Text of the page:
Auxiliary grants; expands eligibility for program to certain individuals. (HB894)

Introduced By

Del. Chris Peace (R-Mechanicsville)

Progress

Introduced
Passed Committee
Passed House
Passed Senate
Signed by Governor
Became Law

Description

Auxiliary grants. Expands eligibility for the auxiliary grant program to include individuals who reside in supportive housing licensed by the Department of Behavioral Health and Developmental Services, and directs the Commissioner for Aging and Rehabilitative Services to promulgate regulations for licensure of auxiliary grant service coordination providers for individuals with blindness or physical disabilities and the State Board of Behavioral Health and Developmental Services to promulgate regulations for licensure of auxiliary grant service coordination providers for individuals with mental illness or intellectual disabilities. Amends § 51.5-160, of the Code of Virginia. Read the Bill »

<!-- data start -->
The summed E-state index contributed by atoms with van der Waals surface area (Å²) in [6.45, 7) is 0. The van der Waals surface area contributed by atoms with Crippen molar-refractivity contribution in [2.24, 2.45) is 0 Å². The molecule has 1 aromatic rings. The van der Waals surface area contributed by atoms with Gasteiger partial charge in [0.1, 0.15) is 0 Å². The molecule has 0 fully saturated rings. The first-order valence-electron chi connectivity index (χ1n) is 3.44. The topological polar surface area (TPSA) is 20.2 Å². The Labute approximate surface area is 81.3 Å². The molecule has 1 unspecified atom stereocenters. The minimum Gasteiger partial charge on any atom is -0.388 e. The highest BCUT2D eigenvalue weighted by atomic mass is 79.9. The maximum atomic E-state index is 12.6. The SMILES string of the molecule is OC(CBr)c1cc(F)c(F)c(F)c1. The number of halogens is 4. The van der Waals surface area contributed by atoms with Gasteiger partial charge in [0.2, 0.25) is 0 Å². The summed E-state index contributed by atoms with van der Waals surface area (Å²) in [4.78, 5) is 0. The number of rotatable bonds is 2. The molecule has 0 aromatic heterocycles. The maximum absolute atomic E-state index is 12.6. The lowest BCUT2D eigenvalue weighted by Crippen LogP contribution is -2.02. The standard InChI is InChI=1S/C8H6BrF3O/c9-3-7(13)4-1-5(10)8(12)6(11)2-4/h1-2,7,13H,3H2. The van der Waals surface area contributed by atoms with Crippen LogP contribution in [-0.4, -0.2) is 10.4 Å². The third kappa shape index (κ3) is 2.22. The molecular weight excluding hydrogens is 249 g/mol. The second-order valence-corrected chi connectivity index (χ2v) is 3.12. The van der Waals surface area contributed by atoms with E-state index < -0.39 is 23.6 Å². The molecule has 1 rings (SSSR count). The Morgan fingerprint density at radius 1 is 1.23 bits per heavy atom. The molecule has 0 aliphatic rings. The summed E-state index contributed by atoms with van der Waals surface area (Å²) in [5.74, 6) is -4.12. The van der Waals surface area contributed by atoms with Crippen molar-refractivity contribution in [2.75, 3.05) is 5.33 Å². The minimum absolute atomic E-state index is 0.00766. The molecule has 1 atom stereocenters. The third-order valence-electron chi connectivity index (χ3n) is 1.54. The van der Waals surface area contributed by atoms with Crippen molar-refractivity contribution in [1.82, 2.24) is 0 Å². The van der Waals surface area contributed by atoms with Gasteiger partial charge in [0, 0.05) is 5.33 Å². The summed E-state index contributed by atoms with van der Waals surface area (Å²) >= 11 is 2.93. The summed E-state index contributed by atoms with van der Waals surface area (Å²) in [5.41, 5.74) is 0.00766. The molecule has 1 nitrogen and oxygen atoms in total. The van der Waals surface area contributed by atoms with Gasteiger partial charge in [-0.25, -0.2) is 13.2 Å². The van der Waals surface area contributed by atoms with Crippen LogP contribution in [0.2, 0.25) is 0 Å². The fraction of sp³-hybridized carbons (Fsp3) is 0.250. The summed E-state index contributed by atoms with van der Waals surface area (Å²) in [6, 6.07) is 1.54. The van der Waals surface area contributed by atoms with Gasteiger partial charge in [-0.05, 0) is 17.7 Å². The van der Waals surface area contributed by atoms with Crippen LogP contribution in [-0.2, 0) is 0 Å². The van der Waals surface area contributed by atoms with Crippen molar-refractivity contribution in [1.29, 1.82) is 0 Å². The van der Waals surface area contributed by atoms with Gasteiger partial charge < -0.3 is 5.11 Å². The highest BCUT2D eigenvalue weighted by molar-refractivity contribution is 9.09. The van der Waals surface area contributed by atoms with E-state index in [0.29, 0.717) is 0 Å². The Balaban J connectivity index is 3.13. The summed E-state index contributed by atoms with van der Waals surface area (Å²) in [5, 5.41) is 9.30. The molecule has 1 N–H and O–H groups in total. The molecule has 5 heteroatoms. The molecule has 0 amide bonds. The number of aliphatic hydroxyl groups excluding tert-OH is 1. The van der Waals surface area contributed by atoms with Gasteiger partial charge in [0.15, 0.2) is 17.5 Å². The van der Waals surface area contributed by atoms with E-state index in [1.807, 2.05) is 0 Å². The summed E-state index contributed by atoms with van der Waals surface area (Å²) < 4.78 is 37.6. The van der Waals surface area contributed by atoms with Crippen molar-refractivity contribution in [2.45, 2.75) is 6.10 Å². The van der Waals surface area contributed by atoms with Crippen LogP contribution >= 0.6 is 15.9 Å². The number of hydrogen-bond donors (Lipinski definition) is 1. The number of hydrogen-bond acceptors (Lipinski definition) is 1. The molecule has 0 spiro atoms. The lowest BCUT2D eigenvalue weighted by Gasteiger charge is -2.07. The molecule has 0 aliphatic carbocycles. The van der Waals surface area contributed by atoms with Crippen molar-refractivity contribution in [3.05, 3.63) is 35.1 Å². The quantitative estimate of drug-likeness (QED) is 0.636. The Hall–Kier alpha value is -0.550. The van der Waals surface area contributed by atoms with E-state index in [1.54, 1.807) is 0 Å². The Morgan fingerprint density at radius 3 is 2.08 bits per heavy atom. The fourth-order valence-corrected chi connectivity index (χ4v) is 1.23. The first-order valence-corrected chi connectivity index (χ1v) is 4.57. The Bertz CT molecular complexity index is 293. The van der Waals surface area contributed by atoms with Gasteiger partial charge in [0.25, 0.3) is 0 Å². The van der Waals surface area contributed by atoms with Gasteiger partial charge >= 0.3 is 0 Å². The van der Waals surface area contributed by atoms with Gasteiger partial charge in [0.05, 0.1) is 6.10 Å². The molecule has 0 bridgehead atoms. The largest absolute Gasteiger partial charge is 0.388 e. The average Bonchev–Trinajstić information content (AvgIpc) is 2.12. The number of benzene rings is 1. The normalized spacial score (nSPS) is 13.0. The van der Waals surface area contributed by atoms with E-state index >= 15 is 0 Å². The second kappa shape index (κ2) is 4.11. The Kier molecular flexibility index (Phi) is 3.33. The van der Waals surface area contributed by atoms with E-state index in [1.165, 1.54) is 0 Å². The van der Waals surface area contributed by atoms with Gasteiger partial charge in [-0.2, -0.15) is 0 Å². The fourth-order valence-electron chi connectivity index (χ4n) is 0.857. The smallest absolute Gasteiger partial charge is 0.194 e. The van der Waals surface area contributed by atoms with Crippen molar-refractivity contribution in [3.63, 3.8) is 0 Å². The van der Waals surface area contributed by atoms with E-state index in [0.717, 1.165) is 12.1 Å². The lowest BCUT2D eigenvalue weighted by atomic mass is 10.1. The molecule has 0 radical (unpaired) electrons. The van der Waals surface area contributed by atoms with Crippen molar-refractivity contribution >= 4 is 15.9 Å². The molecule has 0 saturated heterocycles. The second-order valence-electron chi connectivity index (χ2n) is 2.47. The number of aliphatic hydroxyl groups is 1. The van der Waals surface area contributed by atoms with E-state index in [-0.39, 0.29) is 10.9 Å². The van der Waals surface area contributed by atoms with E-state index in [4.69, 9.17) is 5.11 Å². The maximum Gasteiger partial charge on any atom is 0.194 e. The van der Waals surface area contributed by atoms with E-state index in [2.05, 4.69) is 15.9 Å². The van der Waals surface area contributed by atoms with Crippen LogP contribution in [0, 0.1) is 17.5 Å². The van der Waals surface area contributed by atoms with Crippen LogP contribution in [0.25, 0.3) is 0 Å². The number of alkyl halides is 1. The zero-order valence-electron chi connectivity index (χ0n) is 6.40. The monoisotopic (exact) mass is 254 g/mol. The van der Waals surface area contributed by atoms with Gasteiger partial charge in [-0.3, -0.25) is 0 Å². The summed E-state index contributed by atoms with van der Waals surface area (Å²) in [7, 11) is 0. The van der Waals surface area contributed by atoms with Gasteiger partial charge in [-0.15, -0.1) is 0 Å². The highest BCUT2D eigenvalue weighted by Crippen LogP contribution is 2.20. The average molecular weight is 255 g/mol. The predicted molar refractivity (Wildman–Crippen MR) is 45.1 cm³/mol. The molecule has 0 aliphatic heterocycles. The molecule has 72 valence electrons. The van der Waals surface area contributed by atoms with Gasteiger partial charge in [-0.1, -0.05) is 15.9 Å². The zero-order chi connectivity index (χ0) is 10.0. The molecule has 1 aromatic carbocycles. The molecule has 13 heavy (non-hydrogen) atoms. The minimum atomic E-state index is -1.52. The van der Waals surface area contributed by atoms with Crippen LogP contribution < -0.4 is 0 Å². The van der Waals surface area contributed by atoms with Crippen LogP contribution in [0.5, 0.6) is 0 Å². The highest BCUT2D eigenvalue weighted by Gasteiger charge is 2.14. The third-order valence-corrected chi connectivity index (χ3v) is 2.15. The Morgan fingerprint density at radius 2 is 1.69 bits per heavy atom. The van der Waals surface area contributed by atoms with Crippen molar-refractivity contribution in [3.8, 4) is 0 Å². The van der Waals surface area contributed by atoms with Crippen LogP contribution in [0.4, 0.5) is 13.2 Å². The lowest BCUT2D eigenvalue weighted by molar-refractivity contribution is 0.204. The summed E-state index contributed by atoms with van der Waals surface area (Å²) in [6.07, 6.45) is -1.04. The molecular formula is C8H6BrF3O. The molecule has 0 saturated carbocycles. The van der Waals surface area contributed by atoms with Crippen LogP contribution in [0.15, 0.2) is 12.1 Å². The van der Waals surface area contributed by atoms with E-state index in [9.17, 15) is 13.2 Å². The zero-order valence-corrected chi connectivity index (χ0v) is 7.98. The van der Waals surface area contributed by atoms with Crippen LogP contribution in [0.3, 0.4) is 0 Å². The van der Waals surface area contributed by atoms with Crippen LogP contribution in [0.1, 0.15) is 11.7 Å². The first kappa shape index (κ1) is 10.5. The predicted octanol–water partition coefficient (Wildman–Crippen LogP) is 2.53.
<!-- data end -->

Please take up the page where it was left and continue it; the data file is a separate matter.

Outcome

Bill Has Failed

History

DateAction
01/08/2014Committee
01/08/2014Prefiled and ordered printed; offered 01/08/14 14101579D
01/08/2014Referred to Committee on Appropriations
01/10/2014Assigned App. sub: Health & Human Resources
01/21/2014Impact statement from DHCD (HB0894)
02/04/2014Subcommittee Substitute Adopted (Substitute not available)
02/04/2014Additional information on Subcommittee substitute available from the chief patron
02/04/2014Impact statement from DPB (HB894)
02/04/2014Subcommittee recommends laying on the table
02/12/2014Left in Appropriations

Comments

spotter writes:

This seems to be a very good bill that takes some important steps to solve some of the problems and limitations associated with the auxiliary grant program. For an example of what can go wrong, please google Scott Schuett, who ran six now-closed facilities with 400 residents in the Hampton Roads area of the Commonwealth.

Scott Schuett received auxiliary grant funding to cover 90% of his victims. For over a year and a half after he lost license after license to operate, based on findings that he constituted a substantial danger to public health and safety, Scott Schuett continued to receive these public auxiliary grant funds while these findings were "on appeal." Clear, documented, ongoing abuse and neglect of these vulnerable residents should not be supported with public funds.